Want to be a library star? This year marks the 20th anniversary of Snell Library, and we intend to celebrate. At the epicenter of our celebrations will be a web video that we need your help with. We’re inviting all current NU students who love the library for an on-camera interview this summer as part of the project. We want to talk to you about what makes the library special and why you keep coming back. This could be you. Please contact Programming and Communications Comittee chair Tom Urell at firstname.lastname@example.org or 617-373-8346. Please keep in mind that this project is still in development, so we may not be able to answer all questions as of now. Thanks, and we hope to hear from you!
Come to the DMDS to see the photographs of Sierra Smith, Journalism, ’14. This video highlights most of the photographs in the show. Curated by DMDS co-op Abigail Ochse, Digital Arts, ’12, this exhibit displays an expressive potpourri of vibrant images covering a range of subjects. Regarding her creativity, Sierra Smith wrote: “I don’t know if I’ve been working long enough to develop a style, but my work does tend toward the artistic, rather than the journalistic. It’s often fairly colorful, too. Though I would say I’m pleased with my portfolio, it’s been mostly limited by my camera; I’ve been using the same one for years, and it’s not exactly something a photographer would flaunt. Because of its quality, my work is often narrowed into a single style. However, it also forces me to compensate by looking for things that another photographer with better equipment may not see. While he’s letting the camera dictate his photograph, I’m letting my artistic vision do the honor.” Come see the show in person through the summer. If you are interested in exhibiting your work in the DMDS next fall, please contact Debra Mandel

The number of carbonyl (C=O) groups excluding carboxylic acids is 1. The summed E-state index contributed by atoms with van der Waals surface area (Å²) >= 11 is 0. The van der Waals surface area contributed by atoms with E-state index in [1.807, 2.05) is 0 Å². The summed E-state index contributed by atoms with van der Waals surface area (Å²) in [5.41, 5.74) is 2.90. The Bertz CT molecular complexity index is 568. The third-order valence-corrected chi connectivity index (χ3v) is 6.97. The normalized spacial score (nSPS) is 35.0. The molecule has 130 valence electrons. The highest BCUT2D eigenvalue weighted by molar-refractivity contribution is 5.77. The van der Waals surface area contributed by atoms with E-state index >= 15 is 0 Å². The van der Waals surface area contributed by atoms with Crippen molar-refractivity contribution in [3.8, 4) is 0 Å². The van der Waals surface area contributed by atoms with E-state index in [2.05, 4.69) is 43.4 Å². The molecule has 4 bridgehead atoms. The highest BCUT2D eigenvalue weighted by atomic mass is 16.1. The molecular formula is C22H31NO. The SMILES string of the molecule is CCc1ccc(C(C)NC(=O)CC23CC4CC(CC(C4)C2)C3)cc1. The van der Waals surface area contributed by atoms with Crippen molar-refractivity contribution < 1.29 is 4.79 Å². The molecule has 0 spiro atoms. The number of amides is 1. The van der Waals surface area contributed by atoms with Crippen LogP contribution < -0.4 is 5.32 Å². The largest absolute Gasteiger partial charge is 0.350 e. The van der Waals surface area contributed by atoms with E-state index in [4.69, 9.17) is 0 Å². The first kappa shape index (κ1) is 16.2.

The Digital Media Design Studio (DMDS) has two recording studios available for student use. Based on your equipment needs, you may be required to book an appointment with a DMDS staff person while using the audio and video recording studios. Studio Guidelines 1. No food or beverages are allowed in the studios. 2. All users of the studios must have a current NU ID. Audio Recording Studio- Room 208 The soundproof studio seats up to five people comfortably. Software includes GarageBand and Logic Pro. Hardware includes a MacPro, a 4-channel Mackie mixing board, an Oxygen 8 USB midi keyboard, and a condenser microphone. Video Recording Studio- Room 210 The soundproof studio accommodates individuals and small groups. A green screen is mounted on the wall. A professional quality three-point lighting kit is also available for use by appointment only, in the DMDS. The Video Recording Studio can be used simultaneously with the Audio Studio, depending on your production needs. Copyright and appropriate use Use of the DMDS is governed by NU’s appropriate use policy and by copyright law. For more information consult this link: http://www.lib.neu.edu/about_us/digital_media/